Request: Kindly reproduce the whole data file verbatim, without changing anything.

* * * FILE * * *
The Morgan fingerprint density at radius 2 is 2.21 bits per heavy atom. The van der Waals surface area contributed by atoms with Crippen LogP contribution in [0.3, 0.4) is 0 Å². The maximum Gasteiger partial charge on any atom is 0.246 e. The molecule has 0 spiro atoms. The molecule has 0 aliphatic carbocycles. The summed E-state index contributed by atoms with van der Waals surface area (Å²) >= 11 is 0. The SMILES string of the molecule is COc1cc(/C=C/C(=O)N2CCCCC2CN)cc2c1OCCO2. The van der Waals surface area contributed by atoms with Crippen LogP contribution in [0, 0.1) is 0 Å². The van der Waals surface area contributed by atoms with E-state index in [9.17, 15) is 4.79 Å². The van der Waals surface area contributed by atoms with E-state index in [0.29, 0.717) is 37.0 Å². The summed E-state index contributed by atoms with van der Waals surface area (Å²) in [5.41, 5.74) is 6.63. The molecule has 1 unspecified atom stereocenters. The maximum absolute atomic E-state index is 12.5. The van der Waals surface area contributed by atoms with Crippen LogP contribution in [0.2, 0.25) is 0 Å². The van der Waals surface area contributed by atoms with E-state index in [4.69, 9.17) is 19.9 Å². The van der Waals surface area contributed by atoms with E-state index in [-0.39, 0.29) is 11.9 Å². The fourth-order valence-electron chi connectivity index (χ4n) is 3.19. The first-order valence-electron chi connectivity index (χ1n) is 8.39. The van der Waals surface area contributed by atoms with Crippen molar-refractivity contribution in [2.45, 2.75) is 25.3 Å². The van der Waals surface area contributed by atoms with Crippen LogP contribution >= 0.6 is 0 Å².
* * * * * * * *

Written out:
The Morgan fingerprint density at radius 2 is 2.21 bits per heavy atom. The van der Waals surface area contributed by atoms with Crippen LogP contribution in [0.3, 0.4) is 0 Å². The maximum Gasteiger partial charge on any atom is 0.246 e. The molecule has 0 spiro atoms. The molecule has 0 aliphatic carbocycles. The summed E-state index contributed by atoms with van der Waals surface area (Å²) >= 11 is 0. The SMILES string of the molecule is COc1cc(/C=C/C(=O)N2CCCCC2CN)cc2c1OCCO2. The van der Waals surface area contributed by atoms with Crippen LogP contribution in [0, 0.1) is 0 Å². The van der Waals surface area contributed by atoms with E-state index in [9.17, 15) is 4.79 Å². The van der Waals surface area contributed by atoms with E-state index in [0.29, 0.717) is 37.0 Å². The summed E-state index contributed by atoms with van der Waals surface area (Å²) in [5.41, 5.74) is 6.63. The molecule has 1 unspecified atom stereocenters. The maximum absolute atomic E-state index is 12.5. The van der Waals surface area contributed by atoms with Crippen LogP contribution in [0.2, 0.25) is 0 Å². The van der Waals surface area contributed by atoms with E-state index in [4.69, 9.17) is 19.9 Å². The van der Waals surface area contributed by atoms with E-state index in [-0.39, 0.29) is 11.9 Å². The fourth-order valence-electron chi connectivity index (χ4n) is 3.19. The first-order valence-electron chi connectivity index (χ1n) is 8.39. The van der Waals surface area contributed by atoms with Crippen molar-refractivity contribution in [2.45, 2.75) is 25.3 Å². The van der Waals surface area contributed by atoms with Crippen LogP contribution >= 0.6 is 0 Å².